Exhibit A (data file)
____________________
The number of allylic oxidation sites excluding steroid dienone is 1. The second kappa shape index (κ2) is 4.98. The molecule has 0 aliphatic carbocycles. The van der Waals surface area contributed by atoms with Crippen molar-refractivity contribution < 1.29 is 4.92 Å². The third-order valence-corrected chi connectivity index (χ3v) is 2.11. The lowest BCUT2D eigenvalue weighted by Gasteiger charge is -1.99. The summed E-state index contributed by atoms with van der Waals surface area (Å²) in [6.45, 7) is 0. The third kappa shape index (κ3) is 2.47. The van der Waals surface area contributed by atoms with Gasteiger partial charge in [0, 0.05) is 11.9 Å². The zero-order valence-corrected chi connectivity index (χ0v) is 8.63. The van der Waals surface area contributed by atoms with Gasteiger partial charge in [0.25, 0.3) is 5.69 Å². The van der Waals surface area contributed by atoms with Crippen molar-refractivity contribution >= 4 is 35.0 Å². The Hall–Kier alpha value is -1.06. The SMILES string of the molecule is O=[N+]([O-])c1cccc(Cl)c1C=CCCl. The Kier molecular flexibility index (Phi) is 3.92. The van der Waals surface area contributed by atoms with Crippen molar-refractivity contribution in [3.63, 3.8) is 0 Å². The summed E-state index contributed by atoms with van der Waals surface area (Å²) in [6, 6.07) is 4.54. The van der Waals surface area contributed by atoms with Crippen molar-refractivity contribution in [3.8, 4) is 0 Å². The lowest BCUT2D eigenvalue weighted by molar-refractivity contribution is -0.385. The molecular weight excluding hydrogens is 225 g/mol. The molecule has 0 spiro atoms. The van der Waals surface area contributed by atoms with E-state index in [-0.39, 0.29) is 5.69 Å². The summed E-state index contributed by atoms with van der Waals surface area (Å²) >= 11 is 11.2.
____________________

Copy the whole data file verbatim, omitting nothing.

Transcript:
The number of allylic oxidation sites excluding steroid dienone is 1. The second kappa shape index (κ2) is 4.98. The molecule has 0 aliphatic carbocycles. The van der Waals surface area contributed by atoms with Crippen molar-refractivity contribution < 1.29 is 4.92 Å². The third-order valence-corrected chi connectivity index (χ3v) is 2.11. The lowest BCUT2D eigenvalue weighted by Gasteiger charge is -1.99. The summed E-state index contributed by atoms with van der Waals surface area (Å²) in [6.45, 7) is 0. The third kappa shape index (κ3) is 2.47. The van der Waals surface area contributed by atoms with Gasteiger partial charge in [0, 0.05) is 11.9 Å². The zero-order valence-corrected chi connectivity index (χ0v) is 8.63. The van der Waals surface area contributed by atoms with Gasteiger partial charge in [0.25, 0.3) is 5.69 Å². The van der Waals surface area contributed by atoms with Crippen molar-refractivity contribution >= 4 is 35.0 Å². The Hall–Kier alpha value is -1.06. The SMILES string of the molecule is O=[N+]([O-])c1cccc(Cl)c1C=CCCl. The Kier molecular flexibility index (Phi) is 3.92. The van der Waals surface area contributed by atoms with Crippen molar-refractivity contribution in [3.63, 3.8) is 0 Å². The summed E-state index contributed by atoms with van der Waals surface area (Å²) in [6, 6.07) is 4.54. The van der Waals surface area contributed by atoms with Crippen molar-refractivity contribution in [3.8, 4) is 0 Å². The lowest BCUT2D eigenvalue weighted by molar-refractivity contribution is -0.385. The molecular weight excluding hydrogens is 225 g/mol. The molecule has 0 spiro atoms. The van der Waals surface area contributed by atoms with E-state index in [-0.39, 0.29) is 5.69 Å². The summed E-state index contributed by atoms with van der Waals surface area (Å²) >= 11 is 11.2.